Healthcare and patient satisfaction
Some time ago at a Starbucks branch, I fell in line behind a nurse I knew, still in uniform and in the middle of his shift. He was looking harassed and perplexed. Earlier I had overheard that there was a heated battle among security, the nurses and the hospital-patient liaisons over one simple thing: If a patient wants a drink from Starbucks, who’s responsible for getting it? Evidently the nurse lost the battle. I gave him a thumbs up as he hurriedly dictated the order to the barista.
The nurses I know are, in general, accommodating and hardworking; they often have to be. So for them it’s not a matter of not wanting to give patients what they want; rather, it’s trying to understand what they need, and whether nurses are in any position to provide it. The nurse I saw felt harassed not because of what he thought of as an unnecessary order from a patient, but because he was thinking of patients he had left behind who also had legitimate concerns. After all, time is of the essence in the healthcare industry, and lining up behind a busy Starbucks queue does take time.
For doctors, too, it’s a perpetual balance of trying to give patients what they need while not stamping too much on what they want. We want them to exercise their autonomy, but still give them the best options for treatment available. After all, we have the same goals: for the patient to get better, and if they’re admitted, to go home as soon as they safely can.
I guess this is why it’s called the Art of Medicine: Long gone are the days when doctors enjoyed nearly absolute authority and could force their decisions down patients’ throats; now there are long discussions on patient options and preferences, as there should be. However, I sometimes wonder if we aren’t going too far in the opposite direction. Long ago I heard one of my relatives, afflicted with the common cold, complain that their doctor studied for years to go to med school, only to tell them to take a lot of rest and drink a lot of water. The doctor was actually in the right—the common cold often doesn’t require more, and to give antibiotics or other drugs might even be irresponsible. Still, my relative was unsatisfied even with a good explanation. So does a good product—in this case, the consult—always correlate with patient satisfaction?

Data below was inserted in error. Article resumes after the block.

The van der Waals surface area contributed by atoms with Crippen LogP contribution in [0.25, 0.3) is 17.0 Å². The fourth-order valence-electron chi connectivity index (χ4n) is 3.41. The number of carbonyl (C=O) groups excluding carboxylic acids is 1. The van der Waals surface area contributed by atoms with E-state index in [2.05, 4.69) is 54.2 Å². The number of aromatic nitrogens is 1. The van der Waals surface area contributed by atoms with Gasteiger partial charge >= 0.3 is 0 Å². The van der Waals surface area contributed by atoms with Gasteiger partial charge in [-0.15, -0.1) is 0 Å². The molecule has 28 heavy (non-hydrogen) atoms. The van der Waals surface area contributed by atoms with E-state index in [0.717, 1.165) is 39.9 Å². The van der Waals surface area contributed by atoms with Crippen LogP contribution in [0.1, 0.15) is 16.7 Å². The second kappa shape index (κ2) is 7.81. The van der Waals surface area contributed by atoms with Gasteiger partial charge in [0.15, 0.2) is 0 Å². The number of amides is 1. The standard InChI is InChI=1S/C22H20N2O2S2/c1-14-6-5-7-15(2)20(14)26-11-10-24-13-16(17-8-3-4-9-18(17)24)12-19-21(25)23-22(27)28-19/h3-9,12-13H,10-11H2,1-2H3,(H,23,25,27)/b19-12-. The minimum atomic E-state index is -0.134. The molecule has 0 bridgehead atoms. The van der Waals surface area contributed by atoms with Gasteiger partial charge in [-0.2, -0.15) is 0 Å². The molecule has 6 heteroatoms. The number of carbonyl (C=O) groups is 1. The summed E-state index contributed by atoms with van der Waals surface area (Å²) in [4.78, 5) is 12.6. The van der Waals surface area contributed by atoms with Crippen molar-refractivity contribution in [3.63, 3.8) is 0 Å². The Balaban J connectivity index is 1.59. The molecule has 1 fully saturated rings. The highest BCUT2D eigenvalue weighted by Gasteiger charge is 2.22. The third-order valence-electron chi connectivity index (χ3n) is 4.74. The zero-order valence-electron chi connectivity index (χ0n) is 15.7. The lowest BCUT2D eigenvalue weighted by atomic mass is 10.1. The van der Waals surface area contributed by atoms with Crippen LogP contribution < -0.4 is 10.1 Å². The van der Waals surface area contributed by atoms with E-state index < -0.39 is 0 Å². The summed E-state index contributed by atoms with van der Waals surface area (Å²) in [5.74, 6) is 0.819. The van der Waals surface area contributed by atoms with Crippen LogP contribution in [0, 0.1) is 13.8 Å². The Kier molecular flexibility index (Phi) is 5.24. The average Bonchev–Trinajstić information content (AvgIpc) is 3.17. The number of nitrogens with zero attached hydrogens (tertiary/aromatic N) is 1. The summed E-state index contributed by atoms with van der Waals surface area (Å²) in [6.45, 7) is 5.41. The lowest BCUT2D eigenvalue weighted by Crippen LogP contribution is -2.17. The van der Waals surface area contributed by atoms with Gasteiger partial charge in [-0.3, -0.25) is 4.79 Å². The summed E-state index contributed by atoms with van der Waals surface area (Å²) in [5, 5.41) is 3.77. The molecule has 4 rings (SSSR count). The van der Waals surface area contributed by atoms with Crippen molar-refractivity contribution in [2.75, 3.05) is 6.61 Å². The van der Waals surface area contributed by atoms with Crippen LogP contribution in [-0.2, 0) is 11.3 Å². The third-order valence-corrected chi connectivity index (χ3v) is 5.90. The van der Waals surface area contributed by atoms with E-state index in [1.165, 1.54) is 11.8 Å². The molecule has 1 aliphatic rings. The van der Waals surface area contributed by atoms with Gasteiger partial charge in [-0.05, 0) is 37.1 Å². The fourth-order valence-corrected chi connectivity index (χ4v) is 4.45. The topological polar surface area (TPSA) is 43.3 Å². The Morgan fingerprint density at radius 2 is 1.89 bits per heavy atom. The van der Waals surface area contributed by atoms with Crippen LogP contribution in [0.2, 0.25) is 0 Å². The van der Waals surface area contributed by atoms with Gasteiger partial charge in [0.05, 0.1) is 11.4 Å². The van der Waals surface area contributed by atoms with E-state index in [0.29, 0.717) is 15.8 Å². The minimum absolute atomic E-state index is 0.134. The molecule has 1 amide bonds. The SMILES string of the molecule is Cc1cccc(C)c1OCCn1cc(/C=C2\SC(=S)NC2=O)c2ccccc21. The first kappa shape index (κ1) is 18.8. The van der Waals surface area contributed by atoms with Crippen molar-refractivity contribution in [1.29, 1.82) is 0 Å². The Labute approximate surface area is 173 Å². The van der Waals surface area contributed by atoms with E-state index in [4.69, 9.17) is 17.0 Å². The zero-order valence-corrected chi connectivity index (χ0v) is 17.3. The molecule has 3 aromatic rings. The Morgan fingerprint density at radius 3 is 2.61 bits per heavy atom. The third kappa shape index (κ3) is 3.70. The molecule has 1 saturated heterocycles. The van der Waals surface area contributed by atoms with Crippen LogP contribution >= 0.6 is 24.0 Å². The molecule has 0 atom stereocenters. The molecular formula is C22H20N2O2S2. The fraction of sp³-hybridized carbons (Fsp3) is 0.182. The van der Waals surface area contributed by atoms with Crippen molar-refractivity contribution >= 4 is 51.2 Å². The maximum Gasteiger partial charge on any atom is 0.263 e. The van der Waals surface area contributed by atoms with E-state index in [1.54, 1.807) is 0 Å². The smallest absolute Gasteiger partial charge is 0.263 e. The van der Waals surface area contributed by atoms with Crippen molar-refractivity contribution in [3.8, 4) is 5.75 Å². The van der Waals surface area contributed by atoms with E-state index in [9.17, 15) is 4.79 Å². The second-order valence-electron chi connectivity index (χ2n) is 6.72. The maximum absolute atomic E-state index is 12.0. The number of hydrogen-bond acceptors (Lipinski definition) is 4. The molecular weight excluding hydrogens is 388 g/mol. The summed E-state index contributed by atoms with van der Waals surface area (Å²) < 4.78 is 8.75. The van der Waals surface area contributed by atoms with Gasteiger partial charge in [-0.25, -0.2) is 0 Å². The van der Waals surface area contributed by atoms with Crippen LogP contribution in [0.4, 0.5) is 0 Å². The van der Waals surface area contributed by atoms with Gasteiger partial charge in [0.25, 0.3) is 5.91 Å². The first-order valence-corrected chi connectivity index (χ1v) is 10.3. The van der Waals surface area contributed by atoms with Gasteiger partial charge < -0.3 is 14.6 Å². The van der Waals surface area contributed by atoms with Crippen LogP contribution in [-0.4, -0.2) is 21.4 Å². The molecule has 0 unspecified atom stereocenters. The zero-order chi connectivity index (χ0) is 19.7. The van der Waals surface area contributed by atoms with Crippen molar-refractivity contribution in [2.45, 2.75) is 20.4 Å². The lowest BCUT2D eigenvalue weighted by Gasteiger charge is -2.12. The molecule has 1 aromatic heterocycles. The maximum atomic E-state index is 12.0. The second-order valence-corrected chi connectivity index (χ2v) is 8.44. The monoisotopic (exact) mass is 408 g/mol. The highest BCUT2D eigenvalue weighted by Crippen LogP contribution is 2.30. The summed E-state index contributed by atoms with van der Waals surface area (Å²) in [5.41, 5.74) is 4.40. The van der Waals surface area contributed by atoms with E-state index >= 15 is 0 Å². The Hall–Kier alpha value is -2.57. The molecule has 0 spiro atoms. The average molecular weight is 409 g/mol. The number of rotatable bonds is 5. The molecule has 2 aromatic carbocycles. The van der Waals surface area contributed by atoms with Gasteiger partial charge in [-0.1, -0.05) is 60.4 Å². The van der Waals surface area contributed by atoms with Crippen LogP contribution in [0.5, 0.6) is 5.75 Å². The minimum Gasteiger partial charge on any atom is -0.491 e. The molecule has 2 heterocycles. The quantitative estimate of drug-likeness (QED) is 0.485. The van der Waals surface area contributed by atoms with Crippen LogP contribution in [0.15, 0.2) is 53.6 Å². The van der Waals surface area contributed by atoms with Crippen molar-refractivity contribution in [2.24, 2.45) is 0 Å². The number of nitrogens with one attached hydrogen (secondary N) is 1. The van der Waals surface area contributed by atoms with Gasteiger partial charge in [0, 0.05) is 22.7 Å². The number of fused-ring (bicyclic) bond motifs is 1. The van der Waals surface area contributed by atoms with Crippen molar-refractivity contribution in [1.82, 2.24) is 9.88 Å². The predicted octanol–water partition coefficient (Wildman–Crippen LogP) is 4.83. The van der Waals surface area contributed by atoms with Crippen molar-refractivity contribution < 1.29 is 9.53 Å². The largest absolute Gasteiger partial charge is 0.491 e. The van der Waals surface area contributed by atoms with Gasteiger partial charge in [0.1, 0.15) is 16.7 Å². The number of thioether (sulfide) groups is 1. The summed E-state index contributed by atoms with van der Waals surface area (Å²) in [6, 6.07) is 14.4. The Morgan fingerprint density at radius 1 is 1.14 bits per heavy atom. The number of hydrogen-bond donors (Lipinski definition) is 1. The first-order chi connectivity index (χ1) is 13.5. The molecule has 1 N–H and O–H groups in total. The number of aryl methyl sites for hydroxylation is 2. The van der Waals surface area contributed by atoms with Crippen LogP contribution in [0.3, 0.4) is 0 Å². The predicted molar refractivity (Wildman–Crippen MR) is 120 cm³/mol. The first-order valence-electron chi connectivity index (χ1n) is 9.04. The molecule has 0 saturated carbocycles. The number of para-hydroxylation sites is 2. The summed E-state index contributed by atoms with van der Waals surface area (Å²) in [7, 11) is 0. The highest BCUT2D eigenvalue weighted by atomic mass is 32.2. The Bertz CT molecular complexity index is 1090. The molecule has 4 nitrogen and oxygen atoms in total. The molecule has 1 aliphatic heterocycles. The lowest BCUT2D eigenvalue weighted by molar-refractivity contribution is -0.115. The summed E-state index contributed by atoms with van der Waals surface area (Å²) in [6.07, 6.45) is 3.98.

As more and more industries step up in giving patients an all-around accommodating, high-quality experience—grocery stores that deliver to your doorstep, online shopping, personal stylists who come to your house and leave you with a new wardrobe, and so on—in healthcare, patients have come to expect something similar. It can be a different thing in public hospitals, but in private ones, it happens that patients expect care to be served with all the smiling humility—dare I say sycophancy—of a five-star hotel concierge, with all the instantaneousness of a precooked McDonald’s burger. It’s not wrong to expect quick service done with a smile—a lesson we all learn the first time doctors get reported for rude or brusque behavior—but maybe there are lines we have yet to draw.
One worries because too often the people who suffer are those at the bottom of the chain, who spend most time with the patients themselves and are on the front line to receive requests or criticism: nurses, nurse assistants, junior doctors, and other staff. They live in fear of incident reports and termination. They don’t have the agency to say no. They aren’t armed to fight back, even in the rare instances when words are unwarranted or requests are not only unnecessary but can actually compromise the time and resources that should be allotted to other patients.
This isn’t to say that there isn’t a role for giving patients what they want. After all, it only makes sense that a patient who is more comfortable is happier and might have better outcomes. Doctors and nurses could also afford to smile more, to be kinder. But at what expense? Healthcare isn’t fast food, and patients aren’t customers, and I hope that they never become that, or else Medicine would be in a sorry state indeed.
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